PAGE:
We wanted to fix that person in our mind—to know when we were pouring our heart out over a recent breakup the other person was listening intently on their back deck and not rushing through a supermarket checkout line.
During the Great Pandemic of 2020, we don’t need to ask—we’re all at home, all the time, or at least it feels that way.
Instead, when catching up with friends and family we have a whole new crop of questions:
“Are you back in the office? Any idea when?”
“How are the kids doing school? Full remote, hybrid, or attendance with masks and plastic cones around their desks?”
“Did you skip Trick-or-Treat last night or shoot the candy to the kids through a six-foot pipe while wearing a hazmat suit?”
And if you thought politics, religion, and sex were taboo topics, try asking someone these controversy inflaming questions:
“What are your plans for Thanksgiving? Oh, and what does your mother think about that?”
“Are you eating in restaurants?”
So since I haven’t done one of these Sunday blogs since July, here’s my covid condition:
I’ve been working from home since March 12, when we were sent home on a Thursday with the instruction to work from home for one day to test our IT systems “in case the virus progressed.”
Spoiler alert: It progressed.
Since that time, I’ve been in my office for exactly ten minutes when I stopped by to pick up my Sam’s Club bulk box of oatmeal and my desktop monitor.
My feelings on working from home cycle like the seasons: I go from loving the flexibility and quiet, to being indifferent, to longing to see my co-workers, even the ones I hate.
I’ve got newly hired co-workers I talk to everyday whom I’ve never met.
My house has never been cleaner: if you’re boring me on a conference call, rest assured I am dusting something. If you’re really irritating me, I’m drowning you out with the vacuum cleaner.
I worry most about how Blinker will react when I finally go back into the office.
I haven’t seen most of my friends since my friend Allison threw a prohibition-themed Leap Year Party. If I knew then what I know now I would’ve played Jeopardy and drank sidecars until dawn.
My friend Ginger, who I’ve known since junior high school, was married in September and I wasn’t there. That one, more than anything else I’ve missed, tears my guts out.
I swear off following the presidential election coverage five times a day but am always lured back in.
I tamed my desire to hoard through most of the summer, but with the prospect of a long winter I’m starting to obsessively acquire toilet paper, cat food, and coffee again.
I stopped cooking over the summer. Back when I went into the office every day, I was disciplined in preparing all my meals for the week on Sunday. Lunch and dinner, pre-made and packed into Tupperware containers. But now that I was home all the time, I kept telling myself I would cook a brand-new lunch and dinner each night, like a normal person.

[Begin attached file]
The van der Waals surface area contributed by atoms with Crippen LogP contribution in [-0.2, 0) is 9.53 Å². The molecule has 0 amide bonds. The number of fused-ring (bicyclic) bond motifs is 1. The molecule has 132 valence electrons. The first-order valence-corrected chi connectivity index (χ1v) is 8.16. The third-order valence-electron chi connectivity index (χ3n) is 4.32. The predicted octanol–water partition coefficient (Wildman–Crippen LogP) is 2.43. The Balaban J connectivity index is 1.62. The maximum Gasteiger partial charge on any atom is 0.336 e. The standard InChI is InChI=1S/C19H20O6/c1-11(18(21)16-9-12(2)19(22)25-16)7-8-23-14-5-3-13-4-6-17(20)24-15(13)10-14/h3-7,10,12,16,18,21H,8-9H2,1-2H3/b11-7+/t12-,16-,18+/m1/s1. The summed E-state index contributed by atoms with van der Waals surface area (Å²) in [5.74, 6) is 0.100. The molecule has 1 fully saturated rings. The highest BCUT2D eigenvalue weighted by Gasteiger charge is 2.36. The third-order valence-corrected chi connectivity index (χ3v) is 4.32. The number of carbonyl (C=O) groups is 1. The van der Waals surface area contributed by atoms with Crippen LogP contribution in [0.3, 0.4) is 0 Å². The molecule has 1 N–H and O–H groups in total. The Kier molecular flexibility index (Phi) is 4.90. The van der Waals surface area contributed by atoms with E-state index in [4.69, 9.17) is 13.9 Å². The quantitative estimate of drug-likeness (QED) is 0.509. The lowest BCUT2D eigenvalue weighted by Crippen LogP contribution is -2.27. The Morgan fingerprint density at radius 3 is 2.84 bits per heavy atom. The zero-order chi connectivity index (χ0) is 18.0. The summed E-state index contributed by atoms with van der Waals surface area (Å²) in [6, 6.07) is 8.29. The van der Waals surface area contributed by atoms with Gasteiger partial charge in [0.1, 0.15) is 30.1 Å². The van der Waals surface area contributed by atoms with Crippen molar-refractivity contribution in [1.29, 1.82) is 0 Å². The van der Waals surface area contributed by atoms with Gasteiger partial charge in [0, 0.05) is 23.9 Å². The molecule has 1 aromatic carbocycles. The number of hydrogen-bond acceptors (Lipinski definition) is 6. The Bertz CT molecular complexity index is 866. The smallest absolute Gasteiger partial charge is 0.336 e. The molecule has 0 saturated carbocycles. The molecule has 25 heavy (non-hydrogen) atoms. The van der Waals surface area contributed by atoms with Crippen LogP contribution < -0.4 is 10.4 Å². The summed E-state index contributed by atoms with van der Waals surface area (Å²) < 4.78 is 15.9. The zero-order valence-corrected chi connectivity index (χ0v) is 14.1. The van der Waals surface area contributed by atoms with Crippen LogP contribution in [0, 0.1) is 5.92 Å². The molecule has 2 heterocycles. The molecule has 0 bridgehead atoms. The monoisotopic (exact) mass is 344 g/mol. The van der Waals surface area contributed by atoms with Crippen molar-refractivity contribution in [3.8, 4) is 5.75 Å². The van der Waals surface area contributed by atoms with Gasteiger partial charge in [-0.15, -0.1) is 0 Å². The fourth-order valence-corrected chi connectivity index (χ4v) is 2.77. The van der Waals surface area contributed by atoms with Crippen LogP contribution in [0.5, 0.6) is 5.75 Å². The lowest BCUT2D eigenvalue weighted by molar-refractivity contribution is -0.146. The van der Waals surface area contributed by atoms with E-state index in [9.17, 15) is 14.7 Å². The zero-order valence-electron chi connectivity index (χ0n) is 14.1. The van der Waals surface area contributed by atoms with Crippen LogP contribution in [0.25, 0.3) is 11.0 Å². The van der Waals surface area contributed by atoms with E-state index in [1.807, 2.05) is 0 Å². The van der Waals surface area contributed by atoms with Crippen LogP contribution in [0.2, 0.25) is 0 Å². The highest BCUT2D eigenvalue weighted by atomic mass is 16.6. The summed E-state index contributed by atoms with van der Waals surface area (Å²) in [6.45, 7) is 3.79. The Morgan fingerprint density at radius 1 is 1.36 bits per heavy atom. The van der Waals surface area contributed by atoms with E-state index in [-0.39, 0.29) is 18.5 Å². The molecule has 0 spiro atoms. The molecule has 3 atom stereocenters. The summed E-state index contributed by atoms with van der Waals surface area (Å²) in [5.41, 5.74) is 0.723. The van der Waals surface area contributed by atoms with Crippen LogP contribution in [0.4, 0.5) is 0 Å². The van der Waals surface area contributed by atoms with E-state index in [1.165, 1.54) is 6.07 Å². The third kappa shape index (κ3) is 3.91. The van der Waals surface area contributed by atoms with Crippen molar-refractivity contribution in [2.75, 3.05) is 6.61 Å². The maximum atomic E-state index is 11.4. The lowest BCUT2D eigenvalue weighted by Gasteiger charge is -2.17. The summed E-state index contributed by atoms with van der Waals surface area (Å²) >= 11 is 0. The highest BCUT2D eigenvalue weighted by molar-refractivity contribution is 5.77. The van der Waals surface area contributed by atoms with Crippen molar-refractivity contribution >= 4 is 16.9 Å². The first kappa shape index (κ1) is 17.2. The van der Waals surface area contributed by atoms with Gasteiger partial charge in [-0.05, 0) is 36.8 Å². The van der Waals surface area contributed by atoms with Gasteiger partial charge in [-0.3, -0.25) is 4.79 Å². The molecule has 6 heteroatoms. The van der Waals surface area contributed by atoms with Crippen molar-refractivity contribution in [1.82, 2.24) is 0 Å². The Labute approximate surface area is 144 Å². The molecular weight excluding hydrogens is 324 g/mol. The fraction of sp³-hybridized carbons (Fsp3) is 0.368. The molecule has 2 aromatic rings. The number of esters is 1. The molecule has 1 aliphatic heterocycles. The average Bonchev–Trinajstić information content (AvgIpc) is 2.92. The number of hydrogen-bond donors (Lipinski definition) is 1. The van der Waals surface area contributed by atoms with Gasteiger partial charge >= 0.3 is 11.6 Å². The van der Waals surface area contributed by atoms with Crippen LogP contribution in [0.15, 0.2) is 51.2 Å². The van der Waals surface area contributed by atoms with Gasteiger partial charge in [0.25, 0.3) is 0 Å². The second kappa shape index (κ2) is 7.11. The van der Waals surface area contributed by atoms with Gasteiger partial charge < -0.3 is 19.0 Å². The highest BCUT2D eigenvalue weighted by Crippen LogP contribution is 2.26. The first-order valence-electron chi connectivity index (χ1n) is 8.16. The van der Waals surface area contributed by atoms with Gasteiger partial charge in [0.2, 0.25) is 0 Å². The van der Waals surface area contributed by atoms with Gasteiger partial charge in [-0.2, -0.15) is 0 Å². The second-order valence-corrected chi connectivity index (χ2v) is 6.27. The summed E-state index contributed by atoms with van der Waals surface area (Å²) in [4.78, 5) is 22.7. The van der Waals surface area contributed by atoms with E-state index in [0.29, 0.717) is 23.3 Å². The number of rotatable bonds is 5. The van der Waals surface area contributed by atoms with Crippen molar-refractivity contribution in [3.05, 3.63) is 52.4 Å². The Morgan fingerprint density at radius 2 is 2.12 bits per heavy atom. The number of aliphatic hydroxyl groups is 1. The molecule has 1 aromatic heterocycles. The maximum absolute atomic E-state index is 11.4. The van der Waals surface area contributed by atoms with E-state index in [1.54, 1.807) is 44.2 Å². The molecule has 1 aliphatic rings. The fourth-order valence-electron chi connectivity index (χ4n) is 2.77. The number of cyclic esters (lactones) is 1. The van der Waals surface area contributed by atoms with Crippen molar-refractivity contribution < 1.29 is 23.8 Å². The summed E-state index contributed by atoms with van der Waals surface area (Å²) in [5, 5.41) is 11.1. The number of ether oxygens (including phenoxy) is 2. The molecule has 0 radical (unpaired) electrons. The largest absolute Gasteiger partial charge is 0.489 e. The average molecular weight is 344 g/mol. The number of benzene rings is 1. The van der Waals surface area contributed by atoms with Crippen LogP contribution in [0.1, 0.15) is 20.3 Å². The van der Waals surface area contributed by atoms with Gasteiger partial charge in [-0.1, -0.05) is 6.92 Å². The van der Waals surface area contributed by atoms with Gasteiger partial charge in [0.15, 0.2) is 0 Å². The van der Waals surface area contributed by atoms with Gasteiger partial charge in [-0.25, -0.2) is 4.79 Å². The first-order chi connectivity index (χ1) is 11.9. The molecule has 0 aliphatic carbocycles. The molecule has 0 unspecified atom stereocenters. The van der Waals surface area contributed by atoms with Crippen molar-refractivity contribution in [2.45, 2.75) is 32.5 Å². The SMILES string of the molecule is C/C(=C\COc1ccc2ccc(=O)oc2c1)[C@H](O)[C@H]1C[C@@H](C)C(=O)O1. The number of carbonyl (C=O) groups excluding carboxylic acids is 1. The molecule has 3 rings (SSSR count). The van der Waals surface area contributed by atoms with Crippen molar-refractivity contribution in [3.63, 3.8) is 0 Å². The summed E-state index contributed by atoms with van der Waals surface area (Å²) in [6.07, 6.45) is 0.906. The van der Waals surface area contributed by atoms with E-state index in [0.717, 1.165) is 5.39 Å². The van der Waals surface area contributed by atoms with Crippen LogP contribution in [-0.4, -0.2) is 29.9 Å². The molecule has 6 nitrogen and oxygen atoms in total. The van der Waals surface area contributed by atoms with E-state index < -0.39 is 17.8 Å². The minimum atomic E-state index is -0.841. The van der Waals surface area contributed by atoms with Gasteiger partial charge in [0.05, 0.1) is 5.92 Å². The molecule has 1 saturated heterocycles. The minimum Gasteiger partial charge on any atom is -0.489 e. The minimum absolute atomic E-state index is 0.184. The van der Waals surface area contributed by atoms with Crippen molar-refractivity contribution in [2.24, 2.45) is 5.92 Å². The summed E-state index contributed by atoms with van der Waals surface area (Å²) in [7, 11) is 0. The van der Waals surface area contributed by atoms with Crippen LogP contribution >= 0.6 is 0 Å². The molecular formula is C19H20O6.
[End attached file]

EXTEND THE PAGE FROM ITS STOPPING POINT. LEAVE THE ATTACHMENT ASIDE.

It would be wonderful, I thought, having something new at each meal.
It was not wonderful. It was torture. Thinking of something new to eat, every day, twice a day?
I don’t know how people do it.
So reader, I started eating toast. Forget my bulk box of oatmeal, I had toast for breakfast.
Then one day I ran out of cheese and lunchmeat, so instead of having a sandwich for lunch, I had toast. The next thing I knew I was eating toast for lunch all the time.
It wasn’t a plan, it just happened.
And since addiction only goes from bad to worse, eventually I started eating toast for dinner.
I’m here to tell you that woman can live on toast alone.
It’s hot, it’s easy, and it’s delicious smeared with butter.
And even though it’s butter and carbs, if you consume literally nothing but toast and black coffee, it doesn’t do much to your waistline.
But it’s also madness.
Fortunately, as the weather has cooled, my desire to cook—and my sanity—has returned. I’m back to making a big batch of soup, stew, salad, or casserole on Sunday.
And though I dread the upcoming winter, at least I have something to look forward to besides toast for dinner.
It’s a tale as old as time: to save money and prevent potential covid germs from entering your home, homeowner attempts a desperately needed home repair herself. The attempt goes poorly and ends with homeowner calling a professional to clean up the mess.
This is not that story.
This is the tale as old as time reversed.
As long term readers of this blog know, for a horrifying six hours in late June I had zero working toilets. I quickly got one working, but the second is still a work in progress.
To recap: the offending toilet leaked and water rotted out the subfloor. The subfloor needed replacing, then new flooring laid, and only then can the plumber replace the flange and toilet.
Today is the story of replacing the subfloor.
My Dad thought we could do the job ourselves. He’s the best handyman I know, but he’d never done a subfloor and I figured it would cost a lot of time and frustration. To be honest, I was lazy and just wanted to throw money at the problem to have it fixed quickly and without inconvenience.